My rough, warty skin is olive green and brown, and I have a long yellow line on my back.
Rare natterjack toad is pioneer species, which means it is one of the first to set up a home in newly formed habitats like young sand dunes. They to bury themselves in the warm, loose sand around pools during the day or in the winter and are best seen in the evenings as they emerge out as the sun starts to go down. Between April and June, natterjack toads find a mate and spawn in the shallow ponds and puddles in the dune slacks, and females species can lay thousands of eggs in one go!
Listen to my call
Natterjack toad mating calls can be heard up to two kilometres away!
These rare toads are mainly nocturnal, so they hang out near the shallow waters in dune slacks in the evenings, between March and September. They have been recorded on our sites in Lincolnshire, Cumbria and on the Sefton Coast.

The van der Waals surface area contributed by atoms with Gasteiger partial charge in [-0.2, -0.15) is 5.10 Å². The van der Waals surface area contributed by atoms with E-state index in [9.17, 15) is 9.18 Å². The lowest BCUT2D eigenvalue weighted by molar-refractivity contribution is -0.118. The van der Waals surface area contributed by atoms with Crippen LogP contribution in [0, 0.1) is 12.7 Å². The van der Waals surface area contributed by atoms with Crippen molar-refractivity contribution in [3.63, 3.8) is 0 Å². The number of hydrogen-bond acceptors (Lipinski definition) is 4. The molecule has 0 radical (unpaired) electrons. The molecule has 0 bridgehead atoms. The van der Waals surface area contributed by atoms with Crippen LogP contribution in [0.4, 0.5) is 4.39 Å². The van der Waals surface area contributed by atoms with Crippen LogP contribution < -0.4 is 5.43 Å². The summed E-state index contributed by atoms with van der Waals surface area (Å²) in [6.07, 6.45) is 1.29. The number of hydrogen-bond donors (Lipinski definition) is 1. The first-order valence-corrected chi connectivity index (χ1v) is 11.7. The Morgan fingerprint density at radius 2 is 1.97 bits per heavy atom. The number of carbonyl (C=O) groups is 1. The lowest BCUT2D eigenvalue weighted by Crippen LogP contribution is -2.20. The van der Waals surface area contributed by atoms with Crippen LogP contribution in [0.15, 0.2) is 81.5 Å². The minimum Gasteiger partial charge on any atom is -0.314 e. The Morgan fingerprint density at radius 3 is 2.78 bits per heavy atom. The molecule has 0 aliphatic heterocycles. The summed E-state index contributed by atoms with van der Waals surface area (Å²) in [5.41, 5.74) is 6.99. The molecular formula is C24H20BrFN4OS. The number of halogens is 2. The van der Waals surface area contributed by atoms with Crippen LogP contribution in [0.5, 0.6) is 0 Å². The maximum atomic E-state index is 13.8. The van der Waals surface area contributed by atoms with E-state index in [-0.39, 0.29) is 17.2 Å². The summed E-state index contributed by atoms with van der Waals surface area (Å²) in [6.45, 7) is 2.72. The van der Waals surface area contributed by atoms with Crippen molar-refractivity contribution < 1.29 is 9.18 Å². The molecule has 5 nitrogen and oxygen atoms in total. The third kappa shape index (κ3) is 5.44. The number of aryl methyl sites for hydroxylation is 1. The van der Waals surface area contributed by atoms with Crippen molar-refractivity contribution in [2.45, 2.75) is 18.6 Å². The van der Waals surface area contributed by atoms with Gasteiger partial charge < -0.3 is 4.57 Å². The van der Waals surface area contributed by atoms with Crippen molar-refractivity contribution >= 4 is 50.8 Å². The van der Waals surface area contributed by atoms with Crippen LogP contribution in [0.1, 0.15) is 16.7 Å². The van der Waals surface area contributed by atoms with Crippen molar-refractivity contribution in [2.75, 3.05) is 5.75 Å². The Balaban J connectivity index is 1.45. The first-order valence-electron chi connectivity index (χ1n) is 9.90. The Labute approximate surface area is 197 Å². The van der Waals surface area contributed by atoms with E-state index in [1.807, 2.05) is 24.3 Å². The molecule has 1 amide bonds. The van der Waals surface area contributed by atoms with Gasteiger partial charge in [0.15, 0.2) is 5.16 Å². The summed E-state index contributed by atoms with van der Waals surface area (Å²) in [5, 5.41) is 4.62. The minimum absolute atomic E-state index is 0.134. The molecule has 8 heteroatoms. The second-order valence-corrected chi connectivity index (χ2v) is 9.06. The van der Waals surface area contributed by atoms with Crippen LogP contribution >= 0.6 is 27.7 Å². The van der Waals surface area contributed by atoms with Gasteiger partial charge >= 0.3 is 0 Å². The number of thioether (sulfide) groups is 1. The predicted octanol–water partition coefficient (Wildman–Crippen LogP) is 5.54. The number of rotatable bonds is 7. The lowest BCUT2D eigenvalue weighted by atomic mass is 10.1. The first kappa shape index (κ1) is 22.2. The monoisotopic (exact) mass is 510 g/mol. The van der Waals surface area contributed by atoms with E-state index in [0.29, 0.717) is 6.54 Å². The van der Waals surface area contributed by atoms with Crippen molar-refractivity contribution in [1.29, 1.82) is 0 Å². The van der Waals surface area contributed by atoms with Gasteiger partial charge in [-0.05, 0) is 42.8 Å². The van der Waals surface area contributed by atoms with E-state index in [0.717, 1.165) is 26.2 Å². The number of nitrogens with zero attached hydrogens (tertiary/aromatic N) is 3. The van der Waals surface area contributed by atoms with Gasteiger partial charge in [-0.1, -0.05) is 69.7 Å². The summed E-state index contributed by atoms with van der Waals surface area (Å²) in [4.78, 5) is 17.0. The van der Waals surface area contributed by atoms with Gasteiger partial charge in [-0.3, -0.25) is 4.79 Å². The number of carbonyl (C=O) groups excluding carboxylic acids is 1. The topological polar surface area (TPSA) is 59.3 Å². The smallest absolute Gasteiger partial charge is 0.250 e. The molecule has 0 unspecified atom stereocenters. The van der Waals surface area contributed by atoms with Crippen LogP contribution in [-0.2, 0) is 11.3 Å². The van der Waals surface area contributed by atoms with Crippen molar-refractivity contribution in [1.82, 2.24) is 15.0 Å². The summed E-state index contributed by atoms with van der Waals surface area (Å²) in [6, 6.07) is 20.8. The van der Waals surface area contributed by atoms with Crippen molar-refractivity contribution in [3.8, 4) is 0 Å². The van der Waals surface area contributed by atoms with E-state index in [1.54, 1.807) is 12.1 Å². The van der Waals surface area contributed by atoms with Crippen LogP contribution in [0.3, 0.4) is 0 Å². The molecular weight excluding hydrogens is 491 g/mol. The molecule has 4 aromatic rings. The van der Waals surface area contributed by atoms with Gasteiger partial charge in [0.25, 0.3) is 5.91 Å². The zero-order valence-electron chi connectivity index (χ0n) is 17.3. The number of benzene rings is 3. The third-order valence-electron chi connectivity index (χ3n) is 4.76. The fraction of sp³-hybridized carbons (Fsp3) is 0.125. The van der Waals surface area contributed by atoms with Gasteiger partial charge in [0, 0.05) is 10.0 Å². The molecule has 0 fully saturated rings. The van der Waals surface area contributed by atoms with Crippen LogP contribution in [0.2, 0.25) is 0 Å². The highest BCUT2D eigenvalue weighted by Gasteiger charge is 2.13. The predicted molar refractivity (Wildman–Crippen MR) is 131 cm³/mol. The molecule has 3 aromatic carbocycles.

Creating bare sand gives natterjack toads more habitats to live and hide in the daytime, and encouraging water in the dune slacks gives them essential places to cool down and spawn.
Projects protecting Natterjack Toad
Our work on the Cumbrian Coast takes place across many different sites; Grune Point, Silloth Dunes, Drigg Dunes, Eskmeals, Haverigg, Roanhead, Sandscale Haws, North Walney including West of Airfield, and South Walney. The project is led in Cumbria by Natural England, working with Cumbria Wildlife Trust and National Trust.
Our project on the Lincolnshire coast will help rejuvenate sand dune systems at Saltfleetby-Theedlethope, Gibraltar Point and Cleethorpes. Work here is jointly led by Natural England and Lincolnshire Wildlife Trust.